Weddings are memorable at the macro level. There’s an overall feeling of love and joy that is captured in a good wedding, and while the little details may help contribute to that feeling, they aren’t as important as they seem when you are in the process of choosing between all the little ways to make your wedding feel extra special. Don’t get too stressed out about choosing your color scheme, or flowers, or having the most delicious cake anyone has ever tasted. I have been to LOTS of weddings, and I promise you that I don’t remember what the flowers were at any of them. Not a single one. I can’t tell you who had large centerpieces and who had small ones. I don’t remember anyone’s bouquet, or if they had flowers decorating the ceremony. I went to two weddings last fall, which is not that long ago, and if you put a gun to my head I still wouldn’t be able to tell you what the flowers were at either of those events. Do you want to know what people will think about your wedding cake? That it tasted like cake. Have I ever eaten a chocolate wedding cake? I don’t know. Maybe? I don’t remember. All cake tastes like cake in a person’s memory. The only wedding cake I remember at all sticks in my mind because it had green frosting. But I still couldn’t tell you what the flavor was. If you need to cut cost, and save yourself some stress, do so by winnowing down these smaller items. If you are trying to choose between two different place settings, go with the cheaper one. Decision made.  No one will know the difference. No one will remember them at all. These little things all mesh together in people’s minds overtime and just become “wedding things” rather than specific elements of any one particular wedding. I have had people compliment me on how delicious the cake was at my wedding. That’s pretty weird, because I didn’t have a cake. Don’t sweat the details, they really don’t matter.

2. Focus on what makes your relationship special.

Your wedding is a celebration of your relationship, your union. Make it about you. By that I do not mean become completely obsessed with yourselves and make outrageous demands on your friends and family, but rather use your wedding as an opportunity for everyone to get to know you better as a couple. There may be a specific formula your ceremony has to follow, especially if you’re going with a more traditional, religious service, but try to find ways to incorporate private stories and little known anecdotes into the official proceedings. When I got married, our rabbi did not know either of us ahead of time. She asked each of us to write her a letter about the other person that she would then use when putting together the ceremony. We both wrote very personal letters that included stories about each other and our relationship that were not really widely public knowledge. She ended up reading each letter in its entirety during the ceremony. At first I was horrified, but I have to admit that it gave our ceremony a wonderfully personal quality, and made our wedding feeling deeply meaningful and poignant. Find small ways to open your relationship up to your guests and give everyone a peek at what you two mean to each other, without any reservations or sense of guarding. Be vulnerable and your wedding will feel more meaningful, and memorable. Those are the details that are worth spending your energy on, and coming up with them together will be a nice reminder of why you decided to get married in the first place.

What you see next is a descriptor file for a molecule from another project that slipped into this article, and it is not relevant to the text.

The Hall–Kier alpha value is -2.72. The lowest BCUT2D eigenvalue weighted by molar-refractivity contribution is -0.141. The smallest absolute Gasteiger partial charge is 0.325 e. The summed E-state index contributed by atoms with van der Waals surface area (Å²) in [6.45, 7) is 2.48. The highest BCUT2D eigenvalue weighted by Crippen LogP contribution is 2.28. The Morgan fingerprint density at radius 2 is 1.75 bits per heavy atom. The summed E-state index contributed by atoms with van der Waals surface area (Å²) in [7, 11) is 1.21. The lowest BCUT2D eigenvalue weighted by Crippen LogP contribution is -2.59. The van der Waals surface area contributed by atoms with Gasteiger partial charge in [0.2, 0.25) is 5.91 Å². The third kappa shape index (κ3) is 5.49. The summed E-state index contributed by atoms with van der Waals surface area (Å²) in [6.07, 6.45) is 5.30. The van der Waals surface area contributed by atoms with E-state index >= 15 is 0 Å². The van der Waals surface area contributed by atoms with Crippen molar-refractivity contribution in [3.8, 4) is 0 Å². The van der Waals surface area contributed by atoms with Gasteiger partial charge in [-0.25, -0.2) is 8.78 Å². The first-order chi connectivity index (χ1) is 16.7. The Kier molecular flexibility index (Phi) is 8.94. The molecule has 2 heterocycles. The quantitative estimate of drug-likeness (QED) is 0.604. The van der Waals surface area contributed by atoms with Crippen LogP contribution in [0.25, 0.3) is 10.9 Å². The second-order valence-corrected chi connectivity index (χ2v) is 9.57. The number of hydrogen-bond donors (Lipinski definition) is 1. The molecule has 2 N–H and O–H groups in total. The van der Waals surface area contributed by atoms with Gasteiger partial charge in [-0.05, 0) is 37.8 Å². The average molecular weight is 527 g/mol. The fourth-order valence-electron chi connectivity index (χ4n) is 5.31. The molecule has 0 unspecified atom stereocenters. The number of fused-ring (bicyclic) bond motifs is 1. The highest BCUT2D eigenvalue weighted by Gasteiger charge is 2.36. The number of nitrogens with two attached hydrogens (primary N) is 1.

3. Make time to talk about anything but the wedding.

Wedding planning can be very all consuming. Pick a week each month where you don’t do any planning. Take a break and just enjoy each other’s company as you did before you had to plan a major event with far too many moving parts. It’s important to step back from the wedding part of things and nurture the parts of your relationship that got you to this point. There are two things that are true of every wedding I’ve ever been a part of: no matter how well you plan, you’ll be rushing around to get things done on the weekend of the wedding, and it all will come together in the end. So don’t worry about taking some time away from your planning each month.

4. You can’t please everyone.

Some people are sure to gripe that the date you picked is inconvenient for them. Some people might not like where they are seated at your wedding, or complain that they couldn’t hear the ceremony. Others might be unimpressed by your food choices. Some people will piss and moan that the bartender won’t let them order shots. Some people just love to be sour about everything, and you’re never going to please them no matter how hard you try. Let it go. Most people will have a good time at your wedding because it’s a party and most people enjoy parties. If you have fun and feel happy, most of your guests will join you in that feeling. If you find out either in person or through the grapevine that one of your guests wasn’t especially pleased with the festivities, oh well. Thank them for coming and for the lovely new blender they got you, and then move on with your life.

5. Keep the comparisons to a minimum.

I was the first of my friends to get married, which was sort of a blessing and a curse. I didn’t really know what I was doing and didn’t have other weddings to look to for guidance, but I also didn’t have a bunch of other weddings to compare my planning to. There will be things you love from other people’s weddings. Incorporate those elements into yours if you want, or if you can, but don’t feel pressured to make your wedding live up to anyone else’s. It’s your event, your budget, your priorities. Do what makes the most sense for you, and remember, in the long run, no one will really remember all of the little differences between your wedding and all of the other ones they’ve been to anyway!